I can hear at my back the crying
of the children, I take with me
the words of the dead,
I ask myself right now
if the beds are not even cold yet
how can I not turn and look back?
from Taresa Lorences, Siguiendo a Lot, from Sobre l’arena. This poem is discussed by Berta Piñán in Poesía en Movimientu. I think her account is compelling:
There is no doubt an extreme and tragic sentiment in these verses. Aside from its strictly historical interest I want to introduce them here as a metaphor to help reflection because I believe that they can serve as an example of an ideological construction that cuts right across new Asturian poetry. The underlayer is, in sum, a poetics of exile. This looking backwards, towards what is going to end up irreparably destroyed, towards what we are not going to be able to recuperate because, even though we may turn and go back, it is not going to exist, is a sentiment that is repeated too often in the new poetry for us to consider it merely a chance product or the mutual influence amongst writers. Desolation, loneliness and the impression of a past that inevitably died, and that only verse memory can recuperate for an instant, is joined to the uncertainty of a future that will have to be raised in the desert because what used to be, what we knew so certainly, has been wiped out by the passage of time. But also, as in this poem, new Asturian poetry in general is built as a rebellion against reality, against the mandate of a “foreigner” which has been imposed on the destiny of a language and a culture that, just like the country culture that it so often represents, will not know how to adapt itself without fragmenting and deconstructing, that is to say, without losing its identity.
Asturian poetry is, in this sense, the wife of Lot who flees destruction, who seeks another possible future but in doing so has to pay a terrible price: the loss of that world that as in the famous poem by Xuan Bello “… was high luminous beautiful/ the birth, source and vocation of the river.” Thus, the primordial loss which is the loss of that which we love or imagine we love is superposed over the rebellion against a future which we do not accept as the same for all, a future that will have to be raised in the desert, in exile, but in the end will be our own destiny, freely chosen. How to channel this impulse, how to open this “historic course” that Xosé Bolado spoke of is one of the jobs that new Asturian poetry takes on as its own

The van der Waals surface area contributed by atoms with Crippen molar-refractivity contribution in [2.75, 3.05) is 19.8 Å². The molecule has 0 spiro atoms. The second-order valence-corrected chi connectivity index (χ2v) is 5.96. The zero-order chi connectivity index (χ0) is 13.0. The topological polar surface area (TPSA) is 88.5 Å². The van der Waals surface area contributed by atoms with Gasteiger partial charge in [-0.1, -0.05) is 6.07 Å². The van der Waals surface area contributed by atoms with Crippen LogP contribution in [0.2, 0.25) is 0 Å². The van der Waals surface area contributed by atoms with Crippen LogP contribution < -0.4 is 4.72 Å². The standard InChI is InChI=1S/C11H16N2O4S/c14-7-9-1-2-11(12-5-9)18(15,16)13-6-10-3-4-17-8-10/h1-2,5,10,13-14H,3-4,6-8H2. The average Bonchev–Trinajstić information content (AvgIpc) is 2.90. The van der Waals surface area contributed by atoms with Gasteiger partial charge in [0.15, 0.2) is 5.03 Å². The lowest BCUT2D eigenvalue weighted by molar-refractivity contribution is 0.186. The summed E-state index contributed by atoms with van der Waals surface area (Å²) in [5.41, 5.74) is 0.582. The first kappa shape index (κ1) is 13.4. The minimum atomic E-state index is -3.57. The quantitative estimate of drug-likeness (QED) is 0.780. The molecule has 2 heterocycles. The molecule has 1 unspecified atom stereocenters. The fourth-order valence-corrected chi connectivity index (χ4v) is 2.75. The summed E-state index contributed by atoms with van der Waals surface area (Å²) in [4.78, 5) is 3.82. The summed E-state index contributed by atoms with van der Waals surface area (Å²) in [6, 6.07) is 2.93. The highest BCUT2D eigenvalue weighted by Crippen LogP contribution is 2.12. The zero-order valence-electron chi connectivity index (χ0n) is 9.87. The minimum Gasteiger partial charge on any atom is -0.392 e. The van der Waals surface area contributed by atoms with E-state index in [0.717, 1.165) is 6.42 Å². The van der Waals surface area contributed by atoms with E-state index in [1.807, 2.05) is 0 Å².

This reminds me of R.S. Thomas writing about Wales, which has many points of connection with Asturias, from its mining and steel industries, its mountains and hill farmers to its proud Socialist past. Read this and see what you think:
I saw them stare
From their long cars, as I passed knee-deep
In ewes and wethers. I saw them stand
By the thorn hedges, watching me string
The far flocks on a shrill whistle.
And always there was their eyes’ strong
Pressure on me: You are Welsh, they said;
Speak to us so: keep you fields free
Of the smell of petrol, the loud roar
Of hot tractors: we must have peace
(From A Welsh Testament Collected Poems 1945-1990 (Phoenix: London, 2000)
However, as a reader, I am not convinced by the leap that Piñán makes at the end of this section. It seems to me to be the result of groups of writers getting together and devising a “project” for Asturian writing. This is dangerously close to a writer’s work being subsumed into an editorial “project”, a publisher’s “project” being supported by local government money and local government “projects” being backed by European Union money. Perhaps because I grew up in the seventies and eighties, I am suspicious of these conglomerations.
I am an Englishman living in a tiny village in Asturias. If I plant a tree in the garden and cut through the “tapín”, the grass covering, I am aware that there is a whole network of connections between the plants of the field. That is what it is like here in the mountains amongst people: clans, networks of friendship and influence, generational disputes and an affection for what is “ours”, what “belongs”. Planting an English apple tree here is akin to planting a heresy. The people are as tightly knit to the earth as the “tapín”, but it is still possible to plant a garden.
There is no question that these close networks are dissolving. There are fewer people living here than fifty years ago. There are no children. The mills don’t work. The school is a ruin. The chapel is tatty and abandoned. There are abandoned houses and fields turned to briar patches. Farmers plant ugly concrete posts in the stone walls that their ancestors lovingly laid and string barbed wire across them to catch the plastic sheeting the wind carries into the gullies. And the wind brought me here, too.
“I was brought up thinking the English were the big devil,” said my neighbour. “And now you are here.”
I watch him head down the valley to a shed where he keeps the bottles of wine he has purloined for a quick drink.
My experience here does not tell me that what was known so certainly has been wiped out by “the passage of time”. It seems to me that the usual human factors are responsible: greed, politics, state manipulation of the economy and education. The rate at which the landscape is being torn apart to build new motorways is extraordinary. The depopulation of the countryside to turn vast areas into eucalyptus plantation is also remarkable. All the while people want the new stuff and head to the cities to get it.
This makes it the reverse of Lot, doesn’t it?